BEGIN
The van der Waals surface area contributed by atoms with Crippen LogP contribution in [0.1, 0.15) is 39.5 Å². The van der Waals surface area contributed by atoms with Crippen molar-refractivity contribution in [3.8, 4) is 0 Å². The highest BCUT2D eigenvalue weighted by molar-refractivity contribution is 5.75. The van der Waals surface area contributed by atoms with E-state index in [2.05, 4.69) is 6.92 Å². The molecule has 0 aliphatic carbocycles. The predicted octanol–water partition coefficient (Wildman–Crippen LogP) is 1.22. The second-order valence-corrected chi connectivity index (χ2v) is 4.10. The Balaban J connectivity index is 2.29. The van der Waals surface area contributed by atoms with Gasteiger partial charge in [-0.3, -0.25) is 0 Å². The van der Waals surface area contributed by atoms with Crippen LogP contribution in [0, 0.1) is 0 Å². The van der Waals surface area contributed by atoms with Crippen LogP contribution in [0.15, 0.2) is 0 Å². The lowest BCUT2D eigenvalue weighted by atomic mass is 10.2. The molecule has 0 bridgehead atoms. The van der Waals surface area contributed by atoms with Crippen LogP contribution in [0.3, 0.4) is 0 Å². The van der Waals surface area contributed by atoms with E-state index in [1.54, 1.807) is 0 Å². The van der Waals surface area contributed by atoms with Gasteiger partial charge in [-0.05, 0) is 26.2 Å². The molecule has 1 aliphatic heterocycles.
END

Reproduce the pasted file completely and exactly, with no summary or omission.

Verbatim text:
The van der Waals surface area contributed by atoms with Crippen LogP contribution in [0.1, 0.15) is 39.5 Å². The van der Waals surface area contributed by atoms with Crippen molar-refractivity contribution in [3.8, 4) is 0 Å². The highest BCUT2D eigenvalue weighted by molar-refractivity contribution is 5.75. The van der Waals surface area contributed by atoms with E-state index in [2.05, 4.69) is 6.92 Å². The molecule has 0 aliphatic carbocycles. The predicted octanol–water partition coefficient (Wildman–Crippen LogP) is 1.22. The second-order valence-corrected chi connectivity index (χ2v) is 4.10. The Balaban J connectivity index is 2.29. The van der Waals surface area contributed by atoms with Gasteiger partial charge in [-0.3, -0.25) is 0 Å². The van der Waals surface area contributed by atoms with Crippen LogP contribution in [0, 0.1) is 0 Å². The van der Waals surface area contributed by atoms with Crippen LogP contribution in [0.15, 0.2) is 0 Å². The lowest BCUT2D eigenvalue weighted by atomic mass is 10.2. The molecule has 0 bridgehead atoms. The van der Waals surface area contributed by atoms with Crippen LogP contribution in [0.3, 0.4) is 0 Å². The van der Waals surface area contributed by atoms with E-state index in [1.54, 1.807) is 0 Å². The van der Waals surface area contributed by atoms with Gasteiger partial charge in [-0.05, 0) is 26.2 Å². The molecule has 1 aliphatic heterocycles.